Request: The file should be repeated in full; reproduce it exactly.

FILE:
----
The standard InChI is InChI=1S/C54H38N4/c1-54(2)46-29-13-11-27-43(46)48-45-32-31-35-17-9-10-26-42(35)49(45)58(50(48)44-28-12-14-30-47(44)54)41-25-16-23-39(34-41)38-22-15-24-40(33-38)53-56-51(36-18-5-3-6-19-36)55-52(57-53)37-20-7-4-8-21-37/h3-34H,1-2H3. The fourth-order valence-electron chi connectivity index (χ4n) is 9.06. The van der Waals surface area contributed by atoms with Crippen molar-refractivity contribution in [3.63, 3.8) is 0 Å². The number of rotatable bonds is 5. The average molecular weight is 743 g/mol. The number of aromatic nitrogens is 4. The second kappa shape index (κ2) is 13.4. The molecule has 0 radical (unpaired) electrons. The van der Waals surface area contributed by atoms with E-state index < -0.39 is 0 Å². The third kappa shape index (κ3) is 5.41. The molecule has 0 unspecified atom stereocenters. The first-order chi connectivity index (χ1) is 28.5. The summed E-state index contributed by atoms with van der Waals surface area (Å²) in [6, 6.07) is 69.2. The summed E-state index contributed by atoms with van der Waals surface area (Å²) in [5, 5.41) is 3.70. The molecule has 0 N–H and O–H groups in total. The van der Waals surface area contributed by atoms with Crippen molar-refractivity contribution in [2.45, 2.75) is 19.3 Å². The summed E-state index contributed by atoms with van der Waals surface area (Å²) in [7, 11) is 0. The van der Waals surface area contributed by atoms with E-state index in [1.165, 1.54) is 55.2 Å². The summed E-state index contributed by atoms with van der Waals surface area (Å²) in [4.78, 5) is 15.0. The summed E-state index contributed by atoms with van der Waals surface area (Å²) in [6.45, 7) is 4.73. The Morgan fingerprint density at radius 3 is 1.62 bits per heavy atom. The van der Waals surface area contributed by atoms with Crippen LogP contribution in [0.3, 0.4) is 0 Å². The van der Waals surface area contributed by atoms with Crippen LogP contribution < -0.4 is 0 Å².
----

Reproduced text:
The standard InChI is InChI=1S/C54H38N4/c1-54(2)46-29-13-11-27-43(46)48-45-32-31-35-17-9-10-26-42(35)49(45)58(50(48)44-28-12-14-30-47(44)54)41-25-16-23-39(34-41)38-22-15-24-40(33-38)53-56-51(36-18-5-3-6-19-36)55-52(57-53)37-20-7-4-8-21-37/h3-34H,1-2H3. The fourth-order valence-electron chi connectivity index (χ4n) is 9.06. The van der Waals surface area contributed by atoms with Crippen molar-refractivity contribution in [3.63, 3.8) is 0 Å². The number of rotatable bonds is 5. The average molecular weight is 743 g/mol. The number of aromatic nitrogens is 4. The second kappa shape index (κ2) is 13.4. The molecule has 0 radical (unpaired) electrons. The van der Waals surface area contributed by atoms with E-state index < -0.39 is 0 Å². The third kappa shape index (κ3) is 5.41. The molecule has 0 unspecified atom stereocenters. The first-order chi connectivity index (χ1) is 28.5. The summed E-state index contributed by atoms with van der Waals surface area (Å²) in [6, 6.07) is 69.2. The summed E-state index contributed by atoms with van der Waals surface area (Å²) in [5, 5.41) is 3.70. The molecule has 0 N–H and O–H groups in total. The van der Waals surface area contributed by atoms with Crippen molar-refractivity contribution in [2.45, 2.75) is 19.3 Å². The summed E-state index contributed by atoms with van der Waals surface area (Å²) in [7, 11) is 0. The van der Waals surface area contributed by atoms with E-state index in [1.165, 1.54) is 55.2 Å². The summed E-state index contributed by atoms with van der Waals surface area (Å²) in [4.78, 5) is 15.0. The summed E-state index contributed by atoms with van der Waals surface area (Å²) in [6.45, 7) is 4.73. The Morgan fingerprint density at radius 3 is 1.62 bits per heavy atom. The van der Waals surface area contributed by atoms with Crippen LogP contribution in [0.3, 0.4) is 0 Å². The van der Waals surface area contributed by atoms with Crippen LogP contribution < -0.4 is 0 Å².